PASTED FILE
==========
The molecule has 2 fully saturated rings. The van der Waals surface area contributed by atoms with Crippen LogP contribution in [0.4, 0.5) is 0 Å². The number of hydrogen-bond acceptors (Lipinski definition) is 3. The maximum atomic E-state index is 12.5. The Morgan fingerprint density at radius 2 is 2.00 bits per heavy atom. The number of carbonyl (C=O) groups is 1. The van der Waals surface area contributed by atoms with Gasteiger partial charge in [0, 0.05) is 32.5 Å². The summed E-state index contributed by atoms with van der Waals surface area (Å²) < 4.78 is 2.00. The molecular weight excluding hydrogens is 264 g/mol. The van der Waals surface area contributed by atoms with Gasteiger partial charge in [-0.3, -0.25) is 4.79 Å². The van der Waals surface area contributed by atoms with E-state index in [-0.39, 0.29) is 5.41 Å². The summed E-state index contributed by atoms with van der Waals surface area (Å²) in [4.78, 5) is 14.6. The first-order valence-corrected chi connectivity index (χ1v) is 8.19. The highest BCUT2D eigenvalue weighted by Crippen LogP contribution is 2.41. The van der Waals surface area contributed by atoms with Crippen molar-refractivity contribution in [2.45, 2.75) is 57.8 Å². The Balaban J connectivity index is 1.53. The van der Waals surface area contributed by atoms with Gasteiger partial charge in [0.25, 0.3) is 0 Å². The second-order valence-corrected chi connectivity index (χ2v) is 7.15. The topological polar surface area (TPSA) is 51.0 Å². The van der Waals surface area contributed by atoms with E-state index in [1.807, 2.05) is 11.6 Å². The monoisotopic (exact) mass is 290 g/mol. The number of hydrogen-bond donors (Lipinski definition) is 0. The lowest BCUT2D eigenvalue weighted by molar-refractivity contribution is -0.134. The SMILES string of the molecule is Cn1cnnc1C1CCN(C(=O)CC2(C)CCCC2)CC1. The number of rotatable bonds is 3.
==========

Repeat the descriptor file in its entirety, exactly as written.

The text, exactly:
The molecule has 2 fully saturated rings. The van der Waals surface area contributed by atoms with Crippen LogP contribution in [0.4, 0.5) is 0 Å². The number of hydrogen-bond acceptors (Lipinski definition) is 3. The maximum atomic E-state index is 12.5. The Morgan fingerprint density at radius 2 is 2.00 bits per heavy atom. The number of carbonyl (C=O) groups is 1. The van der Waals surface area contributed by atoms with Gasteiger partial charge in [0, 0.05) is 32.5 Å². The summed E-state index contributed by atoms with van der Waals surface area (Å²) < 4.78 is 2.00. The molecular weight excluding hydrogens is 264 g/mol. The van der Waals surface area contributed by atoms with Gasteiger partial charge in [-0.3, -0.25) is 4.79 Å². The van der Waals surface area contributed by atoms with E-state index in [-0.39, 0.29) is 5.41 Å². The summed E-state index contributed by atoms with van der Waals surface area (Å²) in [4.78, 5) is 14.6. The first-order valence-corrected chi connectivity index (χ1v) is 8.19. The highest BCUT2D eigenvalue weighted by Crippen LogP contribution is 2.41. The van der Waals surface area contributed by atoms with Crippen molar-refractivity contribution in [2.45, 2.75) is 57.8 Å². The Balaban J connectivity index is 1.53. The van der Waals surface area contributed by atoms with Gasteiger partial charge in [0.25, 0.3) is 0 Å². The second-order valence-corrected chi connectivity index (χ2v) is 7.15. The topological polar surface area (TPSA) is 51.0 Å². The van der Waals surface area contributed by atoms with E-state index in [1.807, 2.05) is 11.6 Å². The monoisotopic (exact) mass is 290 g/mol. The number of hydrogen-bond donors (Lipinski definition) is 0. The lowest BCUT2D eigenvalue weighted by molar-refractivity contribution is -0.134. The SMILES string of the molecule is Cn1cnnc1C1CCN(C(=O)CC2(C)CCCC2)CC1. The number of rotatable bonds is 3.